A rather messy letter which covers physical vanity; the three greatest fears people have; how to avoid getting lynched; when it’s useful to retire from the public eye; and why humour, fear and love are at the heart of the human condition.
We give Seneca a hard time in this one – it’s a rambling letter, but includes a few intriguing vignettes which prompt us to go on our own ramble through some fundamental aspects of the human experience.
We dig into humour and laughter – core elements of being human – and how they work and inform our lives. Stoic laughter doesn’t get much press, but Jon thinks there’s more to the picture here and brings his 10 years’ worth of research on humour to make the case.
Psychology is at the heart of this episode, from why it’s easier to deal with pain when you know it’s coming; why being admired can be as bad as being scorned; why serious scholars believed for decades that women didn’t really have a sense of humour; and how to recognise when your emotional world is actually being controlled by your guts.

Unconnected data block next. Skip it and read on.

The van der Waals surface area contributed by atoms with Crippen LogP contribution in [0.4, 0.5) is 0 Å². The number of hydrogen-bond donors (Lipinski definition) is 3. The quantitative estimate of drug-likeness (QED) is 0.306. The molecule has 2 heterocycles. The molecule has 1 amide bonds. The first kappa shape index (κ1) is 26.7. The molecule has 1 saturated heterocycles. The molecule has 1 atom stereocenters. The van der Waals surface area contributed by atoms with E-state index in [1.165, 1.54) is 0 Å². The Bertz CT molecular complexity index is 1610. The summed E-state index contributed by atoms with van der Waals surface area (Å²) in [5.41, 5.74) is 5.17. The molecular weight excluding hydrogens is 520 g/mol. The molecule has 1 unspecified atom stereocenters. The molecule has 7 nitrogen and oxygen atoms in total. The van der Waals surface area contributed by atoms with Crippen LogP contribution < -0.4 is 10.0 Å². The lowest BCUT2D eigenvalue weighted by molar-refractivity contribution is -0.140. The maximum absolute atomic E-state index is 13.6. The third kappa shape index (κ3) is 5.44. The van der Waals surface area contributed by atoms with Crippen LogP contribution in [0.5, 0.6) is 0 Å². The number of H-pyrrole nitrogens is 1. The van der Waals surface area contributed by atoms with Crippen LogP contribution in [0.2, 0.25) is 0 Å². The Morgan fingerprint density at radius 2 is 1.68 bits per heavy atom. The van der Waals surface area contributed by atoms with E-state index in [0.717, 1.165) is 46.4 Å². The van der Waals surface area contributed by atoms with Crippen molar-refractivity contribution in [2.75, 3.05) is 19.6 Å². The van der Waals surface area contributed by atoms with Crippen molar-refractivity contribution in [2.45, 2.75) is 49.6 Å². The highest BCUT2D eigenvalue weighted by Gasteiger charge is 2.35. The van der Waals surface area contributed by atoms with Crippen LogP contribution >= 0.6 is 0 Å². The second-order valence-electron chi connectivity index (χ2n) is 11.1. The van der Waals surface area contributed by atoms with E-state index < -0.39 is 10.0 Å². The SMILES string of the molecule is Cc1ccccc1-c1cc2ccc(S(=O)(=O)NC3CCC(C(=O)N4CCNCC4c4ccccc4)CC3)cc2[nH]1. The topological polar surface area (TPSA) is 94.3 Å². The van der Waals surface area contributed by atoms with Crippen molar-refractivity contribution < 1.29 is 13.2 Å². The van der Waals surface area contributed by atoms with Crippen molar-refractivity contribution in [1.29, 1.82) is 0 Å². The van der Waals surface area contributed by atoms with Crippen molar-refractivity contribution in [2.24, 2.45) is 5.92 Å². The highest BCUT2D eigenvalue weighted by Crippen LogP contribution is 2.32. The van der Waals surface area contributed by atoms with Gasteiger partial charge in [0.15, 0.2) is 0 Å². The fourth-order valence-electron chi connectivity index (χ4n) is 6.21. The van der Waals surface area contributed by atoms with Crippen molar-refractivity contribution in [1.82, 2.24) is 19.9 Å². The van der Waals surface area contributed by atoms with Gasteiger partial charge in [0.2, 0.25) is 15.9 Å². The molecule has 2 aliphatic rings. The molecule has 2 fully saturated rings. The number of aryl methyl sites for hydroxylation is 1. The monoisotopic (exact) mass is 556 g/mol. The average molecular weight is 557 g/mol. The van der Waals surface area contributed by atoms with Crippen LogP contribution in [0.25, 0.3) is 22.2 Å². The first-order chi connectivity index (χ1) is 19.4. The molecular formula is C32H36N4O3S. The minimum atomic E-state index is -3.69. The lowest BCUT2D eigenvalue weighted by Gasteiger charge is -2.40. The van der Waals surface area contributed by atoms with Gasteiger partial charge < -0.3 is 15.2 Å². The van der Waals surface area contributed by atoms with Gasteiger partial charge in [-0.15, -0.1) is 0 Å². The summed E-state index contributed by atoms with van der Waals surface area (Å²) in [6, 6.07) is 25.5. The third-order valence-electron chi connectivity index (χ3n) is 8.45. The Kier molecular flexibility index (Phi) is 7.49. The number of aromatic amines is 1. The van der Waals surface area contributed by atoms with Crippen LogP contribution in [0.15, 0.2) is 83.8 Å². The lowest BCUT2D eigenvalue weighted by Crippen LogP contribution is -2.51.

Seneca also forces us to make the crucial distinction between living for and knowing that you cannot live without something, from your body to your belief systems. We take off from this to explore our own everyday cognitive biases and how they colour our experience and actions.
Dre revels in his culturalism; we try to enter the mind of Louis CK and his compulsive public masturbation; and we discover some unexpected connections between Stoicism and The 48 Laws of Power.
- The difference (or not) between emotions and feelings
- Vanity and social media
- Anticipation – why it can both horrify and arouse us in equal measure
- Why we’d laugh in the face of death
- Controlling the atmosphere in the room
- Antisemitic probiotics
Find Out More:
- Like us on Facebook to ask for the Audible download code for Seneca’s letters
- The full text for free on WikiSource
- Ryan Holiday’s superb and accessible book on Stoicism: The Obstacle is the Way
- Tim Ferriss’s brilliant TED talk on ‘fear setting’ and Stoicism
- Find out more about the amazing Cory Allen
- Daniel Gilbert’s book, Stumbling on Happiness
- The Humor Code – the book that argues that the root of humour is ‘benign violations’.